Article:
What is a cell? The cell is the functional basic unit of life. It was discovered
by Robert Hooke and is the functional unit of all known living organisms. It is the
smallest unit of life that is classified as a living thing, and is often called the
building block of life. The word cell comes from the Latin cellula, meaning, a
small room. The descriptive term for the smallest living biological structure was
coined by Robert Hooke in a book he published in 1665 when he compared the
cork cells he saw through his microscope to the small rooms monks lived in.

The cell theory, first developed in 1839 by Matthias Jakob Schleiden and
Theodor Schwann, states that all organisms are composed of one or more cells,
that all cells come from preexisting cells, that vital functions of an organism occur
within cells, and that all cells contain the hereditary information necessary for
regulating cell functions and for transmitting information to the next generation of
cells.   Living cells are divided into two types, procaryotic and eucaryotic.   This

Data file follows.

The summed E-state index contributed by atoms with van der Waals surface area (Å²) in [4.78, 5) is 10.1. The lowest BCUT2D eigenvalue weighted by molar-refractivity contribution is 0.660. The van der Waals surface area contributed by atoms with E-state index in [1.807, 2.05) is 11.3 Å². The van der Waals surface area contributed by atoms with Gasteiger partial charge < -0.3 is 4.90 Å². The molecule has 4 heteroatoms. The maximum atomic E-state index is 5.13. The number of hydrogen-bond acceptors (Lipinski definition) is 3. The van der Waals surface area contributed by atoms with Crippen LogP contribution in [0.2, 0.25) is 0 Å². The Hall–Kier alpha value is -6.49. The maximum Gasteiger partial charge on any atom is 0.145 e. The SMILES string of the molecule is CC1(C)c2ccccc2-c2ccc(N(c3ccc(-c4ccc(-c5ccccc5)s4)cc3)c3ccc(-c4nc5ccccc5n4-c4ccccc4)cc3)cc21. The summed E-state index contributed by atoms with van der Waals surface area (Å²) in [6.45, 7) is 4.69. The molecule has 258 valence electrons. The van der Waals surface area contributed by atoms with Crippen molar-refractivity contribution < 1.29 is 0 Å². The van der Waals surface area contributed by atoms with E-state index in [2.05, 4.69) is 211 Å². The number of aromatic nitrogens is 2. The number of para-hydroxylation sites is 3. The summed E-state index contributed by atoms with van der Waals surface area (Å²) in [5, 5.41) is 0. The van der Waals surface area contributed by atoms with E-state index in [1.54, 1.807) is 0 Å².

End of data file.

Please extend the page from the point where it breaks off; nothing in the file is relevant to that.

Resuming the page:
division is based on internal complexity. Eucaryotic meaning these cells tend to be
larger than the cells of bacteria, and have developed specialized packaging and
transport mechanisms that may be necessary to support their larger size.
Procaryotic meaning these cells are simple in structure, with no recognizable
organelles. They have an outer cell wall that gives them shape. Just under the rigid
cell wall is the more fluid cell membrane. The cytoplasm enclosed within the cell
membrane does not exhibit much structure when viewed by electron microscopy.

A main purpose of a cell is to organize. Cells hold a variety of pieces and
each cell has a different set of functions. It is easier for an organism to grow and
survive when cells are present. If you were only made of one cell, you would only
be able to grow to a certain size. Also, if you were only one cell you couldn’t have
a nervous...